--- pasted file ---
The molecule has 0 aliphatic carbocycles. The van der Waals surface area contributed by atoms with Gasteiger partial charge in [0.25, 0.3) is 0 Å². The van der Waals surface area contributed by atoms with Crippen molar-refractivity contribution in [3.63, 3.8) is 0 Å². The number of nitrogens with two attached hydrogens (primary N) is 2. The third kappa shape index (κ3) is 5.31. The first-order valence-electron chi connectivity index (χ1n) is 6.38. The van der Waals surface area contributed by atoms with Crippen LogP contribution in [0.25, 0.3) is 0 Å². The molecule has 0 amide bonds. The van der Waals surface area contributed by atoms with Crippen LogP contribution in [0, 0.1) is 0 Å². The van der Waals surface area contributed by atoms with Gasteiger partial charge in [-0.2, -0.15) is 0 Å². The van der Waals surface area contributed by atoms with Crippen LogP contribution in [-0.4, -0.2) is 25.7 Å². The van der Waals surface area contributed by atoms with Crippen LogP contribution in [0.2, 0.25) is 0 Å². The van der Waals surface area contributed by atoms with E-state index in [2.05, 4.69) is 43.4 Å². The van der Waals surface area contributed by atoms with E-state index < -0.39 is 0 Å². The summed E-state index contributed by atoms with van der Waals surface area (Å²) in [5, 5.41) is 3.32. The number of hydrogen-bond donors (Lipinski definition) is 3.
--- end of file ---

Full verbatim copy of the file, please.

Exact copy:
The molecule has 0 aliphatic carbocycles. The van der Waals surface area contributed by atoms with Gasteiger partial charge in [0.25, 0.3) is 0 Å². The van der Waals surface area contributed by atoms with Crippen molar-refractivity contribution in [3.63, 3.8) is 0 Å². The number of nitrogens with two attached hydrogens (primary N) is 2. The third kappa shape index (κ3) is 5.31. The first-order valence-electron chi connectivity index (χ1n) is 6.38. The van der Waals surface area contributed by atoms with Crippen LogP contribution in [0.25, 0.3) is 0 Å². The molecule has 0 amide bonds. The van der Waals surface area contributed by atoms with Crippen LogP contribution in [0, 0.1) is 0 Å². The van der Waals surface area contributed by atoms with Gasteiger partial charge in [-0.2, -0.15) is 0 Å². The van der Waals surface area contributed by atoms with Crippen LogP contribution in [-0.4, -0.2) is 25.7 Å². The van der Waals surface area contributed by atoms with Crippen LogP contribution in [0.2, 0.25) is 0 Å². The van der Waals surface area contributed by atoms with E-state index in [2.05, 4.69) is 43.4 Å². The van der Waals surface area contributed by atoms with E-state index < -0.39 is 0 Å². The summed E-state index contributed by atoms with van der Waals surface area (Å²) in [5, 5.41) is 3.32. The number of hydrogen-bond donors (Lipinski definition) is 3.